Thursday, July 09, 2009

New Mexico

I'm in Taos now. I left the Rainbow gathering 2 days ago. Remember, I was reluctant to go. Now I'm totally glad I did.

I hitched to the gathering from Moab, getting there with 5 rides in 1 & 1/4 days. A Navajo I rode with brought me to his house & gave me a cold drink, & then loaded me up with some tie dyes for the gathering (Tie dyes don't suit me, so I put them in the free box at the gathering & they vanished quickly). I spent the night before the gathering in the middle of nowhere in Navajo land on a mesa. It was obviously a sacred spot, with 2 rock shrines on top. The wind was whipping all night & I had intense, revealing dreams. I came to new insights, in fact.

My last ride was from a kid also heading to the gathering from Moab. Though we had never officially met, we recognized each other.

Funny, I ran into my friend Grace immediately upon entering the gathering (she's a friend I traveled with last year). I camped with her & her friends from L.A. near Kid Village. I was also pleased to run into other old friends from all over.

The 4th of July prayer-for-peace celebration was splendid as usual. It's always miraculous, in fact. It rained, and that added to the splendor. Later in the afternoon, the brightest, most perfect & spectacular double rainbow I had ever seen appeared, and people all over the gathering roared & even cried tears in delight. So did I. Everybody I talked to said they had never seen one like it before. Talk about confirmation, in flying colors.

Grace had to leave back to LA with her friends & I stayed on a couple more days. I usually like to stay longer & help clean up, but I was feeling ready to go this time.

The night before last a guy named Otter invited me to a service at the Hanuman temple here in Taos & I camped on the grounds. A lot of travelers were there. Lots of Rainbow folks are wandering the town. Last night I found a vacant house & camped on its lot, amidst an orchard of cherry trees! I might stay there again tonight.

There's a Peace House here I want to hook up with, but it's been closed the times I've gone. They do Food Not Bombs, as well as lots of other things out of there, including Quaker services.

I think I'm hanging out in Taos until I have to head down to Albuquerque to meet a new friend there at the airport, Insh'Allah.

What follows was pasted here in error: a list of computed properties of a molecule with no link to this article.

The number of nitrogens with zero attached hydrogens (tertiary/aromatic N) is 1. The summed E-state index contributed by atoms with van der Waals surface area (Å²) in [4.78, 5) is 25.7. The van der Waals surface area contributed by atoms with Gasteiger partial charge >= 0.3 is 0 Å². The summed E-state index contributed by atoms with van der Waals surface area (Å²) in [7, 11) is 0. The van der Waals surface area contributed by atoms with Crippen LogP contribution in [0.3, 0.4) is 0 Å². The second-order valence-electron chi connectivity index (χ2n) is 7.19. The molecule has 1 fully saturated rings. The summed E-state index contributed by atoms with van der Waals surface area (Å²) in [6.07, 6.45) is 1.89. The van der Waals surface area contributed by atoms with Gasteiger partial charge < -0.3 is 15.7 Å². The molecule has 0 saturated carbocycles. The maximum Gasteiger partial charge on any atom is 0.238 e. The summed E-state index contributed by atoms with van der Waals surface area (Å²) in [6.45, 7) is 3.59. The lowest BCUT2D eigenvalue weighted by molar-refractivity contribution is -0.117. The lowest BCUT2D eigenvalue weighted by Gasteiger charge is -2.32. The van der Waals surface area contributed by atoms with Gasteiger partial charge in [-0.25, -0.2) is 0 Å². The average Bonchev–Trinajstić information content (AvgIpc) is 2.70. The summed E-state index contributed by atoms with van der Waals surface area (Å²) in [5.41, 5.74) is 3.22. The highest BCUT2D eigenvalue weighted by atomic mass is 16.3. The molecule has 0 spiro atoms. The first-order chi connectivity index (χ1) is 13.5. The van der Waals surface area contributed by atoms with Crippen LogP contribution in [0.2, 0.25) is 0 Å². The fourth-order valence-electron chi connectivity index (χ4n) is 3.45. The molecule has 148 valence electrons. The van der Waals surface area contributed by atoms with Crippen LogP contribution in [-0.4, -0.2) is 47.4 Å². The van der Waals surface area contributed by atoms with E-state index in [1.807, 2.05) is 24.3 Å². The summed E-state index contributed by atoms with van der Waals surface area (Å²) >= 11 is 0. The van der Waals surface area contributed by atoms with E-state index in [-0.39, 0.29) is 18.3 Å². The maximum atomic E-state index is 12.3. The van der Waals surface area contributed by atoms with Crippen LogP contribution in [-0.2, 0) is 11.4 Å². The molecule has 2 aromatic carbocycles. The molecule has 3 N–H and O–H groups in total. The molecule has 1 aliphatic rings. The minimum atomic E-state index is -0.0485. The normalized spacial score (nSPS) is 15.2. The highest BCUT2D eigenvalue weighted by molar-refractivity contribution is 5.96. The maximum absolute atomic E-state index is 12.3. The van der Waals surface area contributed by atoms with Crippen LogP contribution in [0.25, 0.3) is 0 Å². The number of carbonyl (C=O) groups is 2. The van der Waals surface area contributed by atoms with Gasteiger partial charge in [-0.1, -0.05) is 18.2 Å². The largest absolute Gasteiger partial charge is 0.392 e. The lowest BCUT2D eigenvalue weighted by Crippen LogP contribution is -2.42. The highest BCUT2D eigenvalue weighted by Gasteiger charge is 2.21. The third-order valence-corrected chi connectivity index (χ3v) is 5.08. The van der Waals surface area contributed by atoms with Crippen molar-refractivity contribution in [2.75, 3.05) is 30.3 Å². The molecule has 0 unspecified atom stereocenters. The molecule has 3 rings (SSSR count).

I could write more, but am out of library time.

Infinite Love

My friend Sara just sent me this link to Details magazine from that interview I did with Chris Ketcham months ago. The article is published!


  1. cant believe noone has commended yet but i think its amazing what you do!

  2. hello suelo , I am from Singapore and I just wanna drop by to say hi. Your ideas and life style fascinate me.

  3. Hello from your friend in the South Valley. It was great talking to you over dinner. Good luck meeting your new friend and have a great trip to Gila.

  4. Your lifestyle is not free. You stay in friend's houses that are paid for with money...therefore you are a freeloader.

  5. If I charged for house- and animal-sitting, like many house-sitters, getting paid for it, you would call me a productive member of society. Do what you love for free & people call you a freeloader. Do the same thing for money & people will call you responsible. Take more than you need, & you will work more than you need to do so, & people will call you worth something. Take only what you need & then see what they say. Think it through, my friend, think it through.

  6. I don't totally disagree with the freeloader label, but it is not easy to live on the fringe of society. I have met a lot of people on both and poor(Dumptser Divers)and have found my own formula of balance for living. I have bases my goals and wealth on my family and make enough money to do so. Interesting life, I would like to see where you are in 10 years.

  7. what do you mean? his lifestyle is not free? it's not " freeloader," as the definition of "free" seems to be a bit inconsistent and mis-used.

    if staying at friend's place is not free because the place is paid and maintained via money, then nothing is free; as we always consume at an expense of others.

    if you called this lifestyle "freeloading," then aren't we all freeloading off nature/Earth (digging up oil, destroy environment for our own convenience, etc)?

    I don't like how the term "freeloader" seems to be giving off a negative meaning, as it's implying one ripes the fruit of others' labor without any contribution. But then how would one describe sincere hospitality? the willingness to help one another and not asking for anything back in return, charity.

    I'm sorry if I am mistaken or my statement's flaw, but that's what I think.

    God Bless

  8. Daniel, I must say I'm inspired by your story.

    I've sort of started the process of weaning myself off money a little under four months ago, though I'll confess I'm at the methadone phase of hanging off day labor from time to time. I'd love any advice you might have.

    I don't know if our motives are the same, but reading some of your posts here I see that our mindsets seem to be similar in some ways.

  9. Are you going to read all these messages? So, I'd like you to read my reply.
    Hey if you came to Tucson give me shout!
    I made a post about you in my blog, if you don't mind, take a look:

    Pecche' Nu sem Nu

    If you don't like I'll modify or cancel the post, I don't care.
    Why you use blogspot? they're going to make some money from your blog. try this:
    I'm currently in Tucson, Arizona. I'm unemployed for a year now, and concerned about money. I'd like to be like you. Why you don't join a bigger community? In Italy we have different eden communities, Avalon, for example. "The Elfs", that leave in the woods in Tuscany. Sure, Tuscany would be a nicer place than a cave in Ohio...